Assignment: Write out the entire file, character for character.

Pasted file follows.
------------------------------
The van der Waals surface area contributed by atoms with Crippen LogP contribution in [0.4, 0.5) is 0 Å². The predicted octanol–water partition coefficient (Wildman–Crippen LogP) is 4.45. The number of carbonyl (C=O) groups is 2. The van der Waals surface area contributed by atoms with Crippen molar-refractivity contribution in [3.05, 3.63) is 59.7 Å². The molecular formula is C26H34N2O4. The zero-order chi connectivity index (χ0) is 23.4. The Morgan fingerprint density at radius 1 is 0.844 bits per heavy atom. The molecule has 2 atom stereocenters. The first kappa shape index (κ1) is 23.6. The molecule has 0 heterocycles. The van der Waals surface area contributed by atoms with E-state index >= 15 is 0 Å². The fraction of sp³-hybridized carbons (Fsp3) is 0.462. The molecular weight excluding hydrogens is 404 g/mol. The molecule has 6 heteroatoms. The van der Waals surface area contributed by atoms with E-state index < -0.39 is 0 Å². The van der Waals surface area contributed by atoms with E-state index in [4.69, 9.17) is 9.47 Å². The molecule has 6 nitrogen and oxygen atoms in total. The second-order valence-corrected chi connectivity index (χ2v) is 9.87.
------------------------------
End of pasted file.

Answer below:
The van der Waals surface area contributed by atoms with Crippen LogP contribution in [0.4, 0.5) is 0 Å². The predicted octanol–water partition coefficient (Wildman–Crippen LogP) is 4.45. The number of carbonyl (C=O) groups is 2. The van der Waals surface area contributed by atoms with Crippen molar-refractivity contribution in [3.05, 3.63) is 59.7 Å². The molecular formula is C26H34N2O4. The zero-order chi connectivity index (χ0) is 23.4. The Morgan fingerprint density at radius 1 is 0.844 bits per heavy atom. The molecule has 2 atom stereocenters. The first kappa shape index (κ1) is 23.6. The molecule has 0 heterocycles. The van der Waals surface area contributed by atoms with E-state index >= 15 is 0 Å². The fraction of sp³-hybridized carbons (Fsp3) is 0.462. The molecular weight excluding hydrogens is 404 g/mol. The molecule has 6 heteroatoms. The van der Waals surface area contributed by atoms with E-state index < -0.39 is 0 Å². The van der Waals surface area contributed by atoms with E-state index in [4.69, 9.17) is 9.47 Å². The molecule has 6 nitrogen and oxygen atoms in total. The second-order valence-corrected chi connectivity index (χ2v) is 9.87.